Leisa

  3. hi
    i live in Pakistan i have 3 chickens and a cockerel i don,t know about there breed but they are good layers just wanted to tell u that this is the most informative and cute website i have ever visited about poultry care .keep up the good work actually i needed a experienced person to advise me about small problems that one faces about the chicken care now i know where to go if i had a question in my mind.good luck
    erum

  4. Thanks for that. Our Ms Broody still looks pretty out-of-condition, so your advice is spot-on! IN the meantime we’ve given 3 bantam hens, yippee! They were accompanied by 3 roosters, but it shouldn’t be too difficult to re-home these guys!

    Thanks again
    Sally

  5. Fiona Nevile

    Hi Sally

    A broody hen can lose condition so I’d be wary about setting her on eggs again this season. Mrs Boss has raised ducklings and bantam chicks in one season with us this year but I put her on a very high protein diet when she went broody for the second time and I’m watching her closely as chicks are hard work for an adoptive mother hen.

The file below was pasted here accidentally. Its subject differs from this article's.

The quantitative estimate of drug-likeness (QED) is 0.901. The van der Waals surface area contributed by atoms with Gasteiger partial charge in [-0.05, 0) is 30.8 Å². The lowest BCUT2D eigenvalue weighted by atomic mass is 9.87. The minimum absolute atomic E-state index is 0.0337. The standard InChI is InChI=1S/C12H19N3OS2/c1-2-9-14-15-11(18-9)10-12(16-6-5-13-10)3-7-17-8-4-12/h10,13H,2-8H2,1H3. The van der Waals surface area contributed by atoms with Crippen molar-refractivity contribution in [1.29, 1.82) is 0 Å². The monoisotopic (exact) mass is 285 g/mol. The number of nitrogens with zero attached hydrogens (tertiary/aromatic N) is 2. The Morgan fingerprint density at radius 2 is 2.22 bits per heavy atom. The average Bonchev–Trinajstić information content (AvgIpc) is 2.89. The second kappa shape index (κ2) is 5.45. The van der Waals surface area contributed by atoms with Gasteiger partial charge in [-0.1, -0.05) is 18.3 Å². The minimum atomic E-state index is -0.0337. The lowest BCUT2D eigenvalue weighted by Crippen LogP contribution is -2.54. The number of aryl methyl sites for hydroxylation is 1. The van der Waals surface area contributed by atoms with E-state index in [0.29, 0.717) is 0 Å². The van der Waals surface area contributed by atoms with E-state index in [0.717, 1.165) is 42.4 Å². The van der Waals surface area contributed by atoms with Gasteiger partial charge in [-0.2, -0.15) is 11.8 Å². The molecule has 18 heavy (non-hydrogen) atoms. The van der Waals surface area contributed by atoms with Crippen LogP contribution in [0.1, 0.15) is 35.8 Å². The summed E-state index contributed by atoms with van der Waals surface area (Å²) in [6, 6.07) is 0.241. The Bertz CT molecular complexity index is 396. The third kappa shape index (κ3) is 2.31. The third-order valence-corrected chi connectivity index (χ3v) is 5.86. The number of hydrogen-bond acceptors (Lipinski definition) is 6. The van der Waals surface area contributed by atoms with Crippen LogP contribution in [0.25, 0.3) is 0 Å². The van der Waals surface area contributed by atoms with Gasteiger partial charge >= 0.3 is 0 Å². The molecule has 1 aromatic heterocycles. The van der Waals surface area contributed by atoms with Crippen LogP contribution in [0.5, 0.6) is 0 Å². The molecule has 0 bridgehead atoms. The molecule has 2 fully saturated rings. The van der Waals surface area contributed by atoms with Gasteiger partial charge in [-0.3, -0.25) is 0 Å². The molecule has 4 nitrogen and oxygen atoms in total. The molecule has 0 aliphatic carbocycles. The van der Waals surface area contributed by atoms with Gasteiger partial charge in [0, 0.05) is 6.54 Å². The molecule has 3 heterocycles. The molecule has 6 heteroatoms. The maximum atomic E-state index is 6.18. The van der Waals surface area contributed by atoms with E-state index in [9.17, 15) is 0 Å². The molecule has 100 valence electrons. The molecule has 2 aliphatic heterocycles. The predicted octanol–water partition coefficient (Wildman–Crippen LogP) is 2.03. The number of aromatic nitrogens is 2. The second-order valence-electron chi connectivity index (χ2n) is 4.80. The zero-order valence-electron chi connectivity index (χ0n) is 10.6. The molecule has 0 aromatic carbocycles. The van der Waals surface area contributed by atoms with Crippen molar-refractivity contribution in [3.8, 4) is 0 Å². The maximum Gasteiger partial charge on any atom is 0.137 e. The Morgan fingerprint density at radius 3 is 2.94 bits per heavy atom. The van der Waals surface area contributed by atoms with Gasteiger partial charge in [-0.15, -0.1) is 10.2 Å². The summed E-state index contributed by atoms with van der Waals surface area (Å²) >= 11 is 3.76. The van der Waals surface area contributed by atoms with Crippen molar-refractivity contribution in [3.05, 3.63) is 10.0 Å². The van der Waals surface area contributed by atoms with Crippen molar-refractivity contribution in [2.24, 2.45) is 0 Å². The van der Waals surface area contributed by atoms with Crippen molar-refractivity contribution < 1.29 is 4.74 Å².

Hi Emma

    Yes, I reckon that you would know by now. Baby cockerels have miniature cock’s combs and strut!

  6. Quick question we hatched out 4 pekin cross chicks in July, would it be obvious by now if any were cockerels?

    Emma

  7. Hi

    A quick question if I may! We have (among others) a little Bantam cross hen (Tandoori)who went broody recently. Unfortunately none of her eggs hatched. She was on the nest for about 4 weeks and was in poor condition when we eventually took away the eggs and the box.

    We’re wanting to try again to hatch some eggs (we have 16 hens in 4 cages, with 4 roosters and thought we’d take eggs from all the cages to cover our bets). None of the other hens appears to be even slightly broody. We could see if Tandoori might be willing to sit again, but might this be very bad for her, physically?